The Beckoning Lady

Front Cover
Vintage, 2007 - Campion, Albert (Fictitious character) - 243 pages
12 Reviews

A VINTAGE MURDER MYSTERY

Agatha Christie called her 'a shining light'. Have you discovered Margery Allingham, the 'true queen' of the classic murder mystery?

Private detective Albert Campion's glorious summer in Pontisbright is blighted by death. Amidst the preparations for Minnie and Tonker Cassand's fabulous summer party a murder is discovered and it falls to Campion to unravel the intricate web of motive, suspicion and deduction with all his imagination and skill.

As urbane as Lord Wimsey.as ingenious as Poirot. Meet one of crime fiction's Great Detectives, Mr Albert Campion.

What people are saying - Write a review

User ratings

5 stars
1
4 stars
4
3 stars
2
2 stars
4
1 star
1

Review: The Beckoning Lady (Albert Campion #15)

User Review  - CJ - Goodreads

Slow getting into, but developed later, anyone without a background on this series would not have gotten much out of it. I wish they had made more TV presentations because I love Campion, Lugg, and the various police officers they work with as they solve crimes. Read full review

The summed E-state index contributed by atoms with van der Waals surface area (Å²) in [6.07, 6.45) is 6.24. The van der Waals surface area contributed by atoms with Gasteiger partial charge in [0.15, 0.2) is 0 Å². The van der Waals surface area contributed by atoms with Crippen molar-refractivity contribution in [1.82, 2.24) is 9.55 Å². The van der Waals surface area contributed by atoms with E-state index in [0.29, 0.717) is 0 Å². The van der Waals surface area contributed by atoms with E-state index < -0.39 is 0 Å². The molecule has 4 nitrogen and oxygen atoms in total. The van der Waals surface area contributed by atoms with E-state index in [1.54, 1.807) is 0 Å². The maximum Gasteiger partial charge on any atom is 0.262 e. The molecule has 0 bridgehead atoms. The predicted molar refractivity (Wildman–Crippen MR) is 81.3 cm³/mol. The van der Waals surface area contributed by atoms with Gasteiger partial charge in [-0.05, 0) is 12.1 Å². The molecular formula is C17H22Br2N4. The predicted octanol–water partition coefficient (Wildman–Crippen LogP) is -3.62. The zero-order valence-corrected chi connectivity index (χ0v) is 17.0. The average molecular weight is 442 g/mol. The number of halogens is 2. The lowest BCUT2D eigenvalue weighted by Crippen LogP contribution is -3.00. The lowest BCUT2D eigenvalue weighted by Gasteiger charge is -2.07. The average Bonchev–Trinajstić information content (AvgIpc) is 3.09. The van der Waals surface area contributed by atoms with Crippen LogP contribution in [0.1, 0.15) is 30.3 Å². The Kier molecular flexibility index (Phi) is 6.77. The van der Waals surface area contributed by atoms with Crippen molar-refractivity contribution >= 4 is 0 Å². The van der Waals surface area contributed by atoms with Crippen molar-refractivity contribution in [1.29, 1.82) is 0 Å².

Review: The Beckoning Lady (Albert Campion #15)

User Review  - Julia - Goodreads

I enjoy the earlier Campion books, but this one doesn't excite me. It didn't pull together the same way. Read full review

About the author (2007)

Margery Allingham was born in London in 1904. She sold her first story at age 8 and published her first novel before turning 20. She married the artist, journalist and editor Philip Youngman Carter in 1927. In 1928 Allingham published her first detective story, The White Cottage Mystery, and the following year, in The Crime at Black Dudley, she introduced the detective who was to become the hallmark of her sophisticated crime novels and murder mysteries - Albert Campion. Famous for her London thrillers, such as Hide My Eyes and The Tiger in the Smoke, Margery Allingham has been compared to Dickens in her evocation of the city's shady underworld. Acclaimed by crime novelists such as P.D. James, Allingham is counted alongside Dorothy L. Sayers, Agatha Christie and Gladys Mitchell as a pre-eminent Golden Age crime writer. Margery Allingham died in 1966.

Bibliographic information